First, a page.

In Arizona there are few people who aren’t dealing with a home that is worth far less than what they owe on it. I regularly visit with people who owe 50% more than what the home is worth and often have second mortgages or home equity lines of credit (HELOC) of $100,000 or $200,000. Couple all this with adjustable interest rate loans and you can see why the economy, particularly in Arizona, is having such a difficult time recovering. In looking back it is amazing that more people didn’t see this big down turn coming. I remember talking with friends about how quickly home prices were rising and our concern that a “starter” home was going to eventually be $500,000! I think we all remember the long lines outside of new developments on Saturday mornings just hoping to win the lottery and be given the chance to put money down on a lot! How times have changed.
With the turn in the housing market, the question now is what can be done with these underwater homes? Whether you are trying to save your home from foreclosure, have it make financial sense to stay in your home, or simply surrender your home, bankruptcy has many tools that can help.
Saving Your Home From Foreclosure
Many have stopped making their house payments because they either can no longer afford it or they have stopped in hopes of getting a loan modification. The loan modification programs have been complete failures. Rarely do I see a client who has obtained a permanent modification that results in the payment being significantly lower (I have seen a few come back with HIGHER payments!). My current estimate is that of the hundreds of families I have helped over the last few years less than 10% have received a loan modification.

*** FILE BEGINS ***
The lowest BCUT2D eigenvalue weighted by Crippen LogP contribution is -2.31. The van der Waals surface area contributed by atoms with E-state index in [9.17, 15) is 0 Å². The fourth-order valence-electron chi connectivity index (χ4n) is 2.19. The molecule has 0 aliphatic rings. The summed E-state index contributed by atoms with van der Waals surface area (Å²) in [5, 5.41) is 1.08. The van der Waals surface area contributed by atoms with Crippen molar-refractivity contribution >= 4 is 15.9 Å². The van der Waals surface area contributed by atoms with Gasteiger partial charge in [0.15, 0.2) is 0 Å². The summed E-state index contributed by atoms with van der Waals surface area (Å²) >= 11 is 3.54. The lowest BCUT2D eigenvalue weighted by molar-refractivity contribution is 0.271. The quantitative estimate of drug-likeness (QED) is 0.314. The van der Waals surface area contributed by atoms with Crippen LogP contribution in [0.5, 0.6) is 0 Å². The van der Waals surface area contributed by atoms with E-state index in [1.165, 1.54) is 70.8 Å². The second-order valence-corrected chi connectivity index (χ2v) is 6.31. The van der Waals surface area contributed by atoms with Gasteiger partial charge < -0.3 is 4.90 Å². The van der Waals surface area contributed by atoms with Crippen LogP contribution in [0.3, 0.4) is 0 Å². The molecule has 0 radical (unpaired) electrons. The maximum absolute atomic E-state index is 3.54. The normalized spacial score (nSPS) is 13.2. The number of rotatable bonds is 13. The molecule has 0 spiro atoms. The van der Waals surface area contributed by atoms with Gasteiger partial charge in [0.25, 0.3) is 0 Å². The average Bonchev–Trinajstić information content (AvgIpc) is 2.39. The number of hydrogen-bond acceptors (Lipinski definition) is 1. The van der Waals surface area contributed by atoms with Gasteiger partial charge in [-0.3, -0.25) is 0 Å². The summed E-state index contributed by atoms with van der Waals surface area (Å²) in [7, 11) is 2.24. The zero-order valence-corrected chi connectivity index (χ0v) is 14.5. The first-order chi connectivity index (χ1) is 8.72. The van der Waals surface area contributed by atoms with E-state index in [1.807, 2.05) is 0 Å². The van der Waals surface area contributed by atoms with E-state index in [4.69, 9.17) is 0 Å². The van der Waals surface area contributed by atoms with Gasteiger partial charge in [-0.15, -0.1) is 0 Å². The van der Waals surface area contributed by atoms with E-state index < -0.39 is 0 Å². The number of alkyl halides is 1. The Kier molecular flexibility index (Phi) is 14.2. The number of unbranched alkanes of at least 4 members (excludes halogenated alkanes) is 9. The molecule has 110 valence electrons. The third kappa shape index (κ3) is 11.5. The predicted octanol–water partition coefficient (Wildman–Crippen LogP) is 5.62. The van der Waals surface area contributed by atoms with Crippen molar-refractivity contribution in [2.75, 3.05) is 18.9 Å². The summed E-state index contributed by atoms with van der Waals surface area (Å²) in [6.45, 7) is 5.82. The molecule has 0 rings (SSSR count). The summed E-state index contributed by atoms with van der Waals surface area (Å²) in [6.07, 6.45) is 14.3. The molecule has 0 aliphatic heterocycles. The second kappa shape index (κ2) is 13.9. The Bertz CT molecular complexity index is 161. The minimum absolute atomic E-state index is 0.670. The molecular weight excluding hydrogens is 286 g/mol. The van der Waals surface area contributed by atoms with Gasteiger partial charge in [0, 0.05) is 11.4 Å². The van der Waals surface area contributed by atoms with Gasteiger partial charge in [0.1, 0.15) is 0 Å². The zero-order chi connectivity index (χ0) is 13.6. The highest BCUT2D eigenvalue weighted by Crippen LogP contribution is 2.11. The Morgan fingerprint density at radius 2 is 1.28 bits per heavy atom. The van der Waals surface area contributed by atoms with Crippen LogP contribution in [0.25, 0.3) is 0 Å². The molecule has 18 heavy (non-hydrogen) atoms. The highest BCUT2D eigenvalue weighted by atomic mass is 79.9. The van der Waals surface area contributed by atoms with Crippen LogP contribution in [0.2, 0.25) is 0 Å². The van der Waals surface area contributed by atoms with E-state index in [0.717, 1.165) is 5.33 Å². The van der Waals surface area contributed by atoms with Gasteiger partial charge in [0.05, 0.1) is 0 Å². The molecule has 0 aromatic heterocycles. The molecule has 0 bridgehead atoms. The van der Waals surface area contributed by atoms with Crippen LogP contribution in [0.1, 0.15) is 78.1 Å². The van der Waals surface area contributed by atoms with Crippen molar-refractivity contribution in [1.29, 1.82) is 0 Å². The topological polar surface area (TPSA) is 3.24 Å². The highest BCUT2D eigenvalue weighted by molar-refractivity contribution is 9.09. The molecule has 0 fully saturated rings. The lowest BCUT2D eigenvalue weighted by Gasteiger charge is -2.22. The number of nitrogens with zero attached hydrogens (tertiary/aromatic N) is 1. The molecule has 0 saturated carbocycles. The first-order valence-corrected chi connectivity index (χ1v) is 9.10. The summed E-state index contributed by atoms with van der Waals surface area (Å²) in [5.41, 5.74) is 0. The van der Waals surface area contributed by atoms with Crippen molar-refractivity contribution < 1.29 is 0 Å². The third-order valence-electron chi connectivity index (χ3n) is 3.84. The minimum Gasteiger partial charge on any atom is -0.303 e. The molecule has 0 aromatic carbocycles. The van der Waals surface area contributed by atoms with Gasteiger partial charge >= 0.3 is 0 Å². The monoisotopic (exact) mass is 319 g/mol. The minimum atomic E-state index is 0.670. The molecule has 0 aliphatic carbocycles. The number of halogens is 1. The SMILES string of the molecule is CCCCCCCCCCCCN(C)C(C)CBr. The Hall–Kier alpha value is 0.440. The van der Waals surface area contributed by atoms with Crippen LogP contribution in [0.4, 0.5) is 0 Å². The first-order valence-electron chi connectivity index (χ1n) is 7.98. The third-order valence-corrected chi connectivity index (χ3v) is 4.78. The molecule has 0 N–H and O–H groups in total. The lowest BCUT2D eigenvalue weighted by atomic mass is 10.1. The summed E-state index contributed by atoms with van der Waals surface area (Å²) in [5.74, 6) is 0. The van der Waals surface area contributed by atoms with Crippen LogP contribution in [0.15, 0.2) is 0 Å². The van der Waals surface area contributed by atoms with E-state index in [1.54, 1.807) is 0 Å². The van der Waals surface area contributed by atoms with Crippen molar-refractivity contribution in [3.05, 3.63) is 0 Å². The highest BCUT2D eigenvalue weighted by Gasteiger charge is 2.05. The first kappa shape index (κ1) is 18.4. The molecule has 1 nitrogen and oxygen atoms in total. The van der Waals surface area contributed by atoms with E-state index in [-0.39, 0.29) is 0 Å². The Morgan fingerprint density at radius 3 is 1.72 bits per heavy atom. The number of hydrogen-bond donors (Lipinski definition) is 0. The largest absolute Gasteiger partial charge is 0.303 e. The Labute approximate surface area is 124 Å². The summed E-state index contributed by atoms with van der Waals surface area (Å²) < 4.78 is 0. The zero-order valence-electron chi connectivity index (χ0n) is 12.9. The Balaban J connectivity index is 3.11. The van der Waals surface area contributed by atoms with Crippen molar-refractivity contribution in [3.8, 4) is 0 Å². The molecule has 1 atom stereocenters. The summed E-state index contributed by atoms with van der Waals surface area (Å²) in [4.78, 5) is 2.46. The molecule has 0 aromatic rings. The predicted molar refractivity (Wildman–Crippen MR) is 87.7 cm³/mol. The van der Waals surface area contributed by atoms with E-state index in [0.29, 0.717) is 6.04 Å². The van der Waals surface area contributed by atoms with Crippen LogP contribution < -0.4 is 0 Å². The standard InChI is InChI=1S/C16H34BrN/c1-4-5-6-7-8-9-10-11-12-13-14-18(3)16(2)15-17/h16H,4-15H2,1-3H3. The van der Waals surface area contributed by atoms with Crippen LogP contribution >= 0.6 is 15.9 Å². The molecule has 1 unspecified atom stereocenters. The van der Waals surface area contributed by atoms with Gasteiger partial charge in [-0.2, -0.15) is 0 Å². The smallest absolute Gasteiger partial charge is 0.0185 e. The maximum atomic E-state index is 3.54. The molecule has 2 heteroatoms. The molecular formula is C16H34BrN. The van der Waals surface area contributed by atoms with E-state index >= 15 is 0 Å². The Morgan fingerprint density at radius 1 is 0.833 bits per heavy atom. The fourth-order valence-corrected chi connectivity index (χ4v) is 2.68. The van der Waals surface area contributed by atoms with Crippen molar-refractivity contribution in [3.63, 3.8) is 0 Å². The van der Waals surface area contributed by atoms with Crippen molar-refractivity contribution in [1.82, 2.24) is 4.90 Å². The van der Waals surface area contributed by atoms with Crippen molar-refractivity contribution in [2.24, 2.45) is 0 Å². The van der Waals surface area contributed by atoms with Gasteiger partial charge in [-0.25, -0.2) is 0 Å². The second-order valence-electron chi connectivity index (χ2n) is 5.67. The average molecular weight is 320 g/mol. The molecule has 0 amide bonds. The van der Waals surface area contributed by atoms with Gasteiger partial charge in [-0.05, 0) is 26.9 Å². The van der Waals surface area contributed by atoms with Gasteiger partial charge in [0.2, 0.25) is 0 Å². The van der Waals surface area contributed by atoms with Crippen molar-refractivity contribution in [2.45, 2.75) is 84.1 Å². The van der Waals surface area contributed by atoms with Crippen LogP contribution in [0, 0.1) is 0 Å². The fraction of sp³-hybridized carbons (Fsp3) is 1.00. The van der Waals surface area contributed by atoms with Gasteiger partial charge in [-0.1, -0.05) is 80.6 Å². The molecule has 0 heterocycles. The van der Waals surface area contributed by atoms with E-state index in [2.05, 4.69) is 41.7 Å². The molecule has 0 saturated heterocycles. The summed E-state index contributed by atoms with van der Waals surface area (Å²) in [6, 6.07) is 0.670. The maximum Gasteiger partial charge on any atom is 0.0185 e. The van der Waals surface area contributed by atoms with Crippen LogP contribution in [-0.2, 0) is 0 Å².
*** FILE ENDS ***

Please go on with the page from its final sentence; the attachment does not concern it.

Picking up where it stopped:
If you are behind on your house payments and want to stay in your house bankruptcy can help. Chapter 13 bankruptcy has tools that allow you to get caught up on missed payments and even remove second mortgages and HELOCs. In chapter 13 bankruptcy you will be required to propose a plan to the bankruptcy court and your creditors as to how you will get caught up on your house payments. You will have three to five years to get caught up on those payments. During this time the bankruptcy court will bar the bank from foreclosing on your home so long as you make the regular monthly mortgage payment as it comes due and make the payment to the court to get caught up on the missed house payments. For example, if you monthly house payment is $1,500 and you are six months behind, the bankruptcy court would require that you begin making the monthly payment of $1,500 plus make a payment to the bankruptcy court of $150 per month for 60 months to get caught up on the six months of missed payments.
If you have a second mortgage or HELOC of credit, it may be possible to remove it through a chapter 13 bankruptcy. The requirements are that the value of your home be less than what you owe on your first mortgage. If this is true, then we can “strip off” the lien held by the second mortgage or HELOC and discharge/eliminate it through the bankruptcy process. For example, if you have a home with a first mortgage of $200,000 and a HELOC of $100,000, and your home is valued at $170,000, we would be able to eliminate the HELOC completely. Removing the second mortgage or HELOC will not only reduce what you are paying out each month but can make staying in a home more financially reasonable.
Surrendering Your Home Through Bankruptcy
Some are either so far behind on their house payments or have made the decision that it doesn’t make financial sense to stay in a home any longer, and have decided to surrender their home back to the bank. Often this can be accomplished through the regular foreclosure process and there will be no future liability. However, those with second mortgages or HELOCs where the money obtained from those loans was used for something other than actually buying the home may be held responsible for any outstanding balance after the foreclosure sale. Further, there may be some tax liability if the homeowner chooses to short sell the property.
All of this can be eliminated by surrendering the home through a chapter 7 bankruptcy or a chapter 13 bankruptcy. You will have no liablity on any outstanding balance and will have no tax liability by surrendering the home through the bankruptcy.
I offer a free bankrutpcy consultation where we can discuss your specific situation. I can be reached at (480) 648-8975.